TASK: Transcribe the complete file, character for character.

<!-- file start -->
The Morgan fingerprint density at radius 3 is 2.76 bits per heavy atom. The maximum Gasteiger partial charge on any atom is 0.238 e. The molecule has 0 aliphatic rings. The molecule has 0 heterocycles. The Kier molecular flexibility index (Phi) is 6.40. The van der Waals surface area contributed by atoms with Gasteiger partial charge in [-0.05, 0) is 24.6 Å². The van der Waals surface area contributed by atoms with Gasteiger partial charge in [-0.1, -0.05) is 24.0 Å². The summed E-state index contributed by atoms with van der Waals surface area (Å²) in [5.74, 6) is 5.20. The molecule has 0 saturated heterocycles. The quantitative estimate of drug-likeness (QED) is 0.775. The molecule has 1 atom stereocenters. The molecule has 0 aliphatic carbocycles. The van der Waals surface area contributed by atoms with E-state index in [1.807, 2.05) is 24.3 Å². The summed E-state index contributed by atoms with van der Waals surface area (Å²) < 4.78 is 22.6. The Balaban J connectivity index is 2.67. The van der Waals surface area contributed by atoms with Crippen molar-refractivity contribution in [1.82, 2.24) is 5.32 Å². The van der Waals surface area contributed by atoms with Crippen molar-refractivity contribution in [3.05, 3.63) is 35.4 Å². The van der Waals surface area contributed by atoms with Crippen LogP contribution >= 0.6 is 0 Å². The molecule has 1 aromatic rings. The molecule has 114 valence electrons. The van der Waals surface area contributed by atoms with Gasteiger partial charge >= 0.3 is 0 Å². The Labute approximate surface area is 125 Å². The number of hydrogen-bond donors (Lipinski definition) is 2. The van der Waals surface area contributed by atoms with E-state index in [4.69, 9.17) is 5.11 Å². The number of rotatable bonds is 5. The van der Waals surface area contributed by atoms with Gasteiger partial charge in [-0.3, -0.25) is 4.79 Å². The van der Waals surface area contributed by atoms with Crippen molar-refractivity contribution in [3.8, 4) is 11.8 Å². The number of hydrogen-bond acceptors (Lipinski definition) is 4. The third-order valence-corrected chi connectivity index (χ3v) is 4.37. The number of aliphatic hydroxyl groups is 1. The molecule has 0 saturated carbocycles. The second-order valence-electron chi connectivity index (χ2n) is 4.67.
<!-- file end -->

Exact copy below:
The Morgan fingerprint density at radius 3 is 2.76 bits per heavy atom. The maximum Gasteiger partial charge on any atom is 0.238 e. The molecule has 0 aliphatic rings. The molecule has 0 heterocycles. The Kier molecular flexibility index (Phi) is 6.40. The van der Waals surface area contributed by atoms with Gasteiger partial charge in [-0.05, 0) is 24.6 Å². The van der Waals surface area contributed by atoms with Gasteiger partial charge in [-0.1, -0.05) is 24.0 Å². The summed E-state index contributed by atoms with van der Waals surface area (Å²) in [5.74, 6) is 5.20. The molecule has 0 saturated heterocycles. The quantitative estimate of drug-likeness (QED) is 0.775. The molecule has 1 atom stereocenters. The molecule has 0 aliphatic carbocycles. The van der Waals surface area contributed by atoms with E-state index in [1.807, 2.05) is 24.3 Å². The summed E-state index contributed by atoms with van der Waals surface area (Å²) < 4.78 is 22.6. The Balaban J connectivity index is 2.67. The van der Waals surface area contributed by atoms with Crippen molar-refractivity contribution in [1.82, 2.24) is 5.32 Å². The van der Waals surface area contributed by atoms with Crippen molar-refractivity contribution in [3.05, 3.63) is 35.4 Å². The van der Waals surface area contributed by atoms with Crippen LogP contribution >= 0.6 is 0 Å². The molecule has 1 aromatic rings. The molecule has 114 valence electrons. The van der Waals surface area contributed by atoms with Gasteiger partial charge >= 0.3 is 0 Å². The Labute approximate surface area is 125 Å². The number of hydrogen-bond donors (Lipinski definition) is 2. The van der Waals surface area contributed by atoms with E-state index in [4.69, 9.17) is 5.11 Å². The number of rotatable bonds is 5. The van der Waals surface area contributed by atoms with Gasteiger partial charge in [-0.3, -0.25) is 4.79 Å². The van der Waals surface area contributed by atoms with Crippen molar-refractivity contribution in [3.8, 4) is 11.8 Å². The number of hydrogen-bond acceptors (Lipinski definition) is 4. The third-order valence-corrected chi connectivity index (χ3v) is 4.37. The number of aliphatic hydroxyl groups is 1. The molecule has 0 saturated carbocycles. The second-order valence-electron chi connectivity index (χ2n) is 4.67.